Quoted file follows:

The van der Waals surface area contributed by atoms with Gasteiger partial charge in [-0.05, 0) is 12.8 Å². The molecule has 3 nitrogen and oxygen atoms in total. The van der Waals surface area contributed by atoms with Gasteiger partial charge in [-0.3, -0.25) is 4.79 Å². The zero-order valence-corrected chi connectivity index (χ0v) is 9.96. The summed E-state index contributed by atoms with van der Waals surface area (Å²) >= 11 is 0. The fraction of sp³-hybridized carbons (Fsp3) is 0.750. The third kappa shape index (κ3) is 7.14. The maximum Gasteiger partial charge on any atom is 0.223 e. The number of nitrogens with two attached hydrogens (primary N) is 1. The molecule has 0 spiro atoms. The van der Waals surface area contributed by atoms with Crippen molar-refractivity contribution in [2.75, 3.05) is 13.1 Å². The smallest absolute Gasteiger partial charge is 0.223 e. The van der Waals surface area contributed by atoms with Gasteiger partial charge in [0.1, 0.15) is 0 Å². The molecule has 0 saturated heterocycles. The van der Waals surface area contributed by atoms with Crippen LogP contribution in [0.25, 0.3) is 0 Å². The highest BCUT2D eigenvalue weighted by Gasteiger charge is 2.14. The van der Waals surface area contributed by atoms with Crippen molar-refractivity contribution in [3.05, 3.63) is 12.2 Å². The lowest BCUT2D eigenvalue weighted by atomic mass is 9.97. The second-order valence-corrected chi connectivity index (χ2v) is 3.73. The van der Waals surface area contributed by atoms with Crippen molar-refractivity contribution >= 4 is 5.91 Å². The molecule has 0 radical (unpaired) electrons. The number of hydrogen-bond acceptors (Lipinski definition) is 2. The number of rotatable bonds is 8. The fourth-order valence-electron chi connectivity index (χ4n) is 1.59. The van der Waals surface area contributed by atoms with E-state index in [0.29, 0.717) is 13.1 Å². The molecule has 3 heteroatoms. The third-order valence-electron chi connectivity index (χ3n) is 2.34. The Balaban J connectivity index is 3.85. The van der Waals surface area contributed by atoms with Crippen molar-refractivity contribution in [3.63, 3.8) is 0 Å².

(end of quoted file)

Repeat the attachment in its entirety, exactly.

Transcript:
The van der Waals surface area contributed by atoms with Gasteiger partial charge in [-0.05, 0) is 12.8 Å². The molecule has 3 nitrogen and oxygen atoms in total. The van der Waals surface area contributed by atoms with Gasteiger partial charge in [-0.3, -0.25) is 4.79 Å². The zero-order valence-corrected chi connectivity index (χ0v) is 9.96. The summed E-state index contributed by atoms with van der Waals surface area (Å²) >= 11 is 0. The fraction of sp³-hybridized carbons (Fsp3) is 0.750. The third kappa shape index (κ3) is 7.14. The maximum Gasteiger partial charge on any atom is 0.223 e. The number of nitrogens with two attached hydrogens (primary N) is 1. The molecule has 0 spiro atoms. The van der Waals surface area contributed by atoms with Crippen molar-refractivity contribution in [2.75, 3.05) is 13.1 Å². The smallest absolute Gasteiger partial charge is 0.223 e. The van der Waals surface area contributed by atoms with Gasteiger partial charge in [0.1, 0.15) is 0 Å². The molecule has 0 saturated heterocycles. The van der Waals surface area contributed by atoms with Crippen LogP contribution in [0.25, 0.3) is 0 Å². The highest BCUT2D eigenvalue weighted by Gasteiger charge is 2.14. The van der Waals surface area contributed by atoms with Crippen molar-refractivity contribution in [3.05, 3.63) is 12.2 Å². The lowest BCUT2D eigenvalue weighted by atomic mass is 9.97. The second-order valence-corrected chi connectivity index (χ2v) is 3.73. The van der Waals surface area contributed by atoms with Crippen molar-refractivity contribution >= 4 is 5.91 Å². The molecule has 0 radical (unpaired) electrons. The number of hydrogen-bond acceptors (Lipinski definition) is 2. The number of rotatable bonds is 8. The fourth-order valence-electron chi connectivity index (χ4n) is 1.59. The van der Waals surface area contributed by atoms with E-state index in [0.29, 0.717) is 13.1 Å². The molecule has 3 heteroatoms. The third-order valence-electron chi connectivity index (χ3n) is 2.34. The Balaban J connectivity index is 3.85. The van der Waals surface area contributed by atoms with Crippen molar-refractivity contribution in [3.63, 3.8) is 0 Å².